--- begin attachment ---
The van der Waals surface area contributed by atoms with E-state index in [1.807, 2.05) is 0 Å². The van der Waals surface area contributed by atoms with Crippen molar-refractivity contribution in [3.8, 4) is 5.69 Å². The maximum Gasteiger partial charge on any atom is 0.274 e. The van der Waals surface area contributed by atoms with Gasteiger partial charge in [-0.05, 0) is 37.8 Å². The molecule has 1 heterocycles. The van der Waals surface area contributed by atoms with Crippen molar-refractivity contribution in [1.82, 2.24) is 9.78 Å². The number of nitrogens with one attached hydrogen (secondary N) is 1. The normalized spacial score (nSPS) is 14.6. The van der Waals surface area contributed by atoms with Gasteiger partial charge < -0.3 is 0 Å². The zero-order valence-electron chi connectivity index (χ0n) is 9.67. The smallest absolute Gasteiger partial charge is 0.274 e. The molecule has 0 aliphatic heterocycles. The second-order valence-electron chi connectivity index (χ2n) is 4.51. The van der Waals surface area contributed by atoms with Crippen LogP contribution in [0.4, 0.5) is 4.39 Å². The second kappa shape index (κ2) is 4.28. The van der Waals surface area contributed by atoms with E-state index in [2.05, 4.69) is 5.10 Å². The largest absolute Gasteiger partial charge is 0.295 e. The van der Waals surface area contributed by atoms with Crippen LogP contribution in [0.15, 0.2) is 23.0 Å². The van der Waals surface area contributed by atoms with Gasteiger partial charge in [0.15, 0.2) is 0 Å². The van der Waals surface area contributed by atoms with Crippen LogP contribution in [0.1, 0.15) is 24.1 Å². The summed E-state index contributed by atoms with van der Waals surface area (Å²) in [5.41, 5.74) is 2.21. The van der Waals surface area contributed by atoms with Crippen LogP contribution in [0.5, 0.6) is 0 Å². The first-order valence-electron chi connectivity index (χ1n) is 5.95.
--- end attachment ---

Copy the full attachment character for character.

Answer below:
The van der Waals surface area contributed by atoms with E-state index in [1.807, 2.05) is 0 Å². The van der Waals surface area contributed by atoms with Crippen molar-refractivity contribution in [3.8, 4) is 5.69 Å². The maximum Gasteiger partial charge on any atom is 0.274 e. The van der Waals surface area contributed by atoms with Gasteiger partial charge in [-0.05, 0) is 37.8 Å². The molecule has 1 heterocycles. The van der Waals surface area contributed by atoms with Crippen molar-refractivity contribution in [1.82, 2.24) is 9.78 Å². The number of nitrogens with one attached hydrogen (secondary N) is 1. The normalized spacial score (nSPS) is 14.6. The van der Waals surface area contributed by atoms with Gasteiger partial charge < -0.3 is 0 Å². The zero-order valence-electron chi connectivity index (χ0n) is 9.67. The smallest absolute Gasteiger partial charge is 0.274 e. The molecule has 0 aliphatic heterocycles. The second-order valence-electron chi connectivity index (χ2n) is 4.51. The van der Waals surface area contributed by atoms with Crippen LogP contribution in [0.4, 0.5) is 4.39 Å². The second kappa shape index (κ2) is 4.28. The van der Waals surface area contributed by atoms with E-state index in [2.05, 4.69) is 5.10 Å². The largest absolute Gasteiger partial charge is 0.295 e. The van der Waals surface area contributed by atoms with Crippen LogP contribution in [0.15, 0.2) is 23.0 Å². The van der Waals surface area contributed by atoms with Gasteiger partial charge in [0.15, 0.2) is 0 Å². The van der Waals surface area contributed by atoms with Crippen LogP contribution in [0.1, 0.15) is 24.1 Å². The summed E-state index contributed by atoms with van der Waals surface area (Å²) in [5.41, 5.74) is 2.21. The van der Waals surface area contributed by atoms with Crippen LogP contribution in [0.5, 0.6) is 0 Å². The first-order valence-electron chi connectivity index (χ1n) is 5.95.